Now, you might say that Google has a reputation to uphold and would not want to negatively impact its advertisers or discourage them from spending money in Google Ads in any way, and you would be right. Google Ads’ algorithms are perhaps the most sophisticated tools at your disposal when it comes to protecting against click fraud. They happen automatically, often before an advertiser is even charged, and are eliminated from the click total. Additionally, they have an entire team of actual people called the Ad Traffic Quality Team manually reviewing complaints and identifying abnormalities as an extra stopgap.
But that does not mean that they should be trusted altogether. Google’s incentive may be slightly less obvious, but one does not have to look too far to identify the conflict of interest that may be occurring here.
The various elements that create a conflict for Google are the same as those identified for any ad network — namely, Google gets paid for the clicks on your ads regardless of where they come from.
For Google, perhaps more than any other ad server, this is the most problematic issue; on the one hand, Google is not a “fly-by-night” ad server, and its reputation depends on you not paying for a ton of fraudulent clicks (thus the Ad Traffic Quality Team). On the other hand, Google is also dependent on those clicks to generate revenue for its shareholders, and it would be foolish to think that they weren’t at least trying to strike a delicate balance between instilling confidence in advertisers while also capturing as much ad revenue as possible. If they are too overzealous, they potentially miss out on millions of dollars in revenue. Not overzealous enough, and they risk tarnishing their reputation as a reliable advertising source. Not to mention the cost of chasing those highly sophisticated, highly incentivized fraudulent networks and bots around the internet all day long.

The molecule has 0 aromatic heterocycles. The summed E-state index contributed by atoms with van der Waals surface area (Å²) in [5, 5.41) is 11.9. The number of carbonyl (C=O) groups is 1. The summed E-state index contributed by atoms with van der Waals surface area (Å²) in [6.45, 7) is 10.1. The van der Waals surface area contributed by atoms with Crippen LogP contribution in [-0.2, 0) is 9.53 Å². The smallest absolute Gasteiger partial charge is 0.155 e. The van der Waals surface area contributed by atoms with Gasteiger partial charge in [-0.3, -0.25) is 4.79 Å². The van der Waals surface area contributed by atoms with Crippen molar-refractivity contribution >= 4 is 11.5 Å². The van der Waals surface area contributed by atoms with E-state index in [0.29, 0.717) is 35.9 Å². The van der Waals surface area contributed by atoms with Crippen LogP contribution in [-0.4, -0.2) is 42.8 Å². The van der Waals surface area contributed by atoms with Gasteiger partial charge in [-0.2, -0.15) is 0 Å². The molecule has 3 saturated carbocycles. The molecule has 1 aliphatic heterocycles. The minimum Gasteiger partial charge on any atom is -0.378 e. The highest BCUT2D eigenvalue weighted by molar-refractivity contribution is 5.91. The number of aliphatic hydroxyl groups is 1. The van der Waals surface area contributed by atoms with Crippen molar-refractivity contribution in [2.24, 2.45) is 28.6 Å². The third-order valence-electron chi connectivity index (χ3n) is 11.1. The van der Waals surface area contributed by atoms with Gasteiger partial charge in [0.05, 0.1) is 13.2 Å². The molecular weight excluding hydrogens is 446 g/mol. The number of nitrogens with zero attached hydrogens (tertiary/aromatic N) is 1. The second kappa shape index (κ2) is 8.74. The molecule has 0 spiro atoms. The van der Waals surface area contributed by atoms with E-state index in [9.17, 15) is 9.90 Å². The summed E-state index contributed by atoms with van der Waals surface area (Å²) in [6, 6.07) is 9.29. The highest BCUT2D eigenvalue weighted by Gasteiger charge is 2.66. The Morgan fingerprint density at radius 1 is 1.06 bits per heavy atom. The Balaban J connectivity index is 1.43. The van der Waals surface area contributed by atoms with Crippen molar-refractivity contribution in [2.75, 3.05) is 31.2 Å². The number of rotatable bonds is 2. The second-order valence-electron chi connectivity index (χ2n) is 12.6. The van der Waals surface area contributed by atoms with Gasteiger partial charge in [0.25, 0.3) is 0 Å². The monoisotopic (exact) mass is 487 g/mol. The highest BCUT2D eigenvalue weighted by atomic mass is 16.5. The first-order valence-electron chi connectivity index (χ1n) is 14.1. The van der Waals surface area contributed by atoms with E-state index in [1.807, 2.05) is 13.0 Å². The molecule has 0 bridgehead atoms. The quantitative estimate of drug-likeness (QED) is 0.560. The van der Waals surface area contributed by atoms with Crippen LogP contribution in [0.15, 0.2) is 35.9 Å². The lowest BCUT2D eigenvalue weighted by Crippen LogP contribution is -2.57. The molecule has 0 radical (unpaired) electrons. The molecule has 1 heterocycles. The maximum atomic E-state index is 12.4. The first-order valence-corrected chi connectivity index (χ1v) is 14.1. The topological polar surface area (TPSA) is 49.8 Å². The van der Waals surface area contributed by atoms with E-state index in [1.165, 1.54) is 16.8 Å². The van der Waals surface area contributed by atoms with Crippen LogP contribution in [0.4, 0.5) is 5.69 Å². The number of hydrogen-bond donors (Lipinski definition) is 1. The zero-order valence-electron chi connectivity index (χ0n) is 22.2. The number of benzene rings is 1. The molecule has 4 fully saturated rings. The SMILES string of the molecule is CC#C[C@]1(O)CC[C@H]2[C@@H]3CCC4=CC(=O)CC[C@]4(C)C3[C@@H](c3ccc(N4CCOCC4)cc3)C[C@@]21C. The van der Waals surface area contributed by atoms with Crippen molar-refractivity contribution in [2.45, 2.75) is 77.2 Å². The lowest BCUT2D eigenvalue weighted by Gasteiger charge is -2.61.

How to Fight It / How to Protect Yourself (Or Your Clients)
Fortunately, there are solutions. While ad networks and publishers have a responsibility to act in good faith, it is our responsibility as marketers to demand accurate data, measure and quantify our metrics, use software and tools at our disposal, and structure our accounts in a way that provides the clearest possible picture of our advertising efforts.
Tighten Up Your Settings
The first step in fighting click fraud is often built right into the settings of the ad account. Setting up IP exclusions and adjusting your ad targeting to be as specific as possible are great first steps. Additionally, when limited by budget, setting budgets to be shown evenly throughout the day will prevent most competitors from attempting to fraudulently drain your ad budgets.
Choose Your Publishers Manually
Instead of choosing publishers within Google Ads (for example) based on interests or topics, manually choosing the sites on which your ads are eligible to appear allows you to do your due diligence before paying for clicks. This takes more time, will cost more per click, and does not cast nearly as wide of a net, but it prevents fraudulent activity. It’s a balancing act.
Move to Social
Using a closed ad network such as Facebook and Twitter ensures that ad traffic stays within the “walled garden” of those networks. Competitors can still target your ads, but with the advanced targeting features available on these networks, it is less of a risk than with typical keyword-driven search ads.
Fight Automation with Automation
One of the more effective forms of protection against click fraud is the use of online tools dedicated to prevention. Companies like ClickCease and PPC Protect have built highly capable services that identify fraudulent behaviors, automatically exclude IPs, and submit refund requests to ad networks on your behalf.